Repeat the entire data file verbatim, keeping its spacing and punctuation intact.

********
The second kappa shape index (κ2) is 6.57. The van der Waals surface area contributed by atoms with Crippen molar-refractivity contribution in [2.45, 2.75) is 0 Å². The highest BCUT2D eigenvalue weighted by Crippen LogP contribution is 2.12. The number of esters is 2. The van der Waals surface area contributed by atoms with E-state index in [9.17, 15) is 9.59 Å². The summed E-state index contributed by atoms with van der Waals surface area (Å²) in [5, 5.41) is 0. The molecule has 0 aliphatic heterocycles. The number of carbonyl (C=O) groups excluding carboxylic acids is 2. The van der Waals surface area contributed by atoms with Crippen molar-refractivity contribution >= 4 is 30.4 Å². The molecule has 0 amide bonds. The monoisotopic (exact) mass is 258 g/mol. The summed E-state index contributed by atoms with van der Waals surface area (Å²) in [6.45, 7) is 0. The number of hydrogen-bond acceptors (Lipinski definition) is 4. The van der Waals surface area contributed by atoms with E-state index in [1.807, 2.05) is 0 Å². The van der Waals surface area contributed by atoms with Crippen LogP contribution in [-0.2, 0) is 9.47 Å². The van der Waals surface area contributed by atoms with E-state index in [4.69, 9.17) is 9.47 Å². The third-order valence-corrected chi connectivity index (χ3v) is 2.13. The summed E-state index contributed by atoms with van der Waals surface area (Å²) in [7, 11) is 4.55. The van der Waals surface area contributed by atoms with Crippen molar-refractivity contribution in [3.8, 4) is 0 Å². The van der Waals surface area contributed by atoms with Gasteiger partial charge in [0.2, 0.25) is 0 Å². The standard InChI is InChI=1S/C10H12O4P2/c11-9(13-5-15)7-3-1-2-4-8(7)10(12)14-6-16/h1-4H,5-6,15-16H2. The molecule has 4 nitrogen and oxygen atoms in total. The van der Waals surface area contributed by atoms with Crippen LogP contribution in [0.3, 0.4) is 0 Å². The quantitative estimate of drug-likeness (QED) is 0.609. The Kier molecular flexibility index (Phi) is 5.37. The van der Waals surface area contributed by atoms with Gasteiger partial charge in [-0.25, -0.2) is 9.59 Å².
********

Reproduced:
The second kappa shape index (κ2) is 6.57. The van der Waals surface area contributed by atoms with Crippen molar-refractivity contribution in [2.45, 2.75) is 0 Å². The highest BCUT2D eigenvalue weighted by Crippen LogP contribution is 2.12. The number of esters is 2. The van der Waals surface area contributed by atoms with E-state index in [9.17, 15) is 9.59 Å². The summed E-state index contributed by atoms with van der Waals surface area (Å²) in [5, 5.41) is 0. The molecule has 0 aliphatic heterocycles. The number of carbonyl (C=O) groups excluding carboxylic acids is 2. The van der Waals surface area contributed by atoms with Crippen molar-refractivity contribution >= 4 is 30.4 Å². The molecule has 0 amide bonds. The monoisotopic (exact) mass is 258 g/mol. The summed E-state index contributed by atoms with van der Waals surface area (Å²) in [6.45, 7) is 0. The number of hydrogen-bond acceptors (Lipinski definition) is 4. The van der Waals surface area contributed by atoms with E-state index in [1.807, 2.05) is 0 Å². The van der Waals surface area contributed by atoms with Crippen LogP contribution in [-0.2, 0) is 9.47 Å². The van der Waals surface area contributed by atoms with E-state index in [4.69, 9.17) is 9.47 Å². The third-order valence-corrected chi connectivity index (χ3v) is 2.13. The summed E-state index contributed by atoms with van der Waals surface area (Å²) in [7, 11) is 4.55. The van der Waals surface area contributed by atoms with Crippen molar-refractivity contribution in [3.8, 4) is 0 Å². The van der Waals surface area contributed by atoms with Gasteiger partial charge in [0.2, 0.25) is 0 Å². The standard InChI is InChI=1S/C10H12O4P2/c11-9(13-5-15)7-3-1-2-4-8(7)10(12)14-6-16/h1-4H,5-6,15-16H2. The molecule has 4 nitrogen and oxygen atoms in total. The van der Waals surface area contributed by atoms with Crippen LogP contribution in [0.3, 0.4) is 0 Å². The quantitative estimate of drug-likeness (QED) is 0.609. The Kier molecular flexibility index (Phi) is 5.37. The van der Waals surface area contributed by atoms with Gasteiger partial charge in [-0.25, -0.2) is 9.59 Å².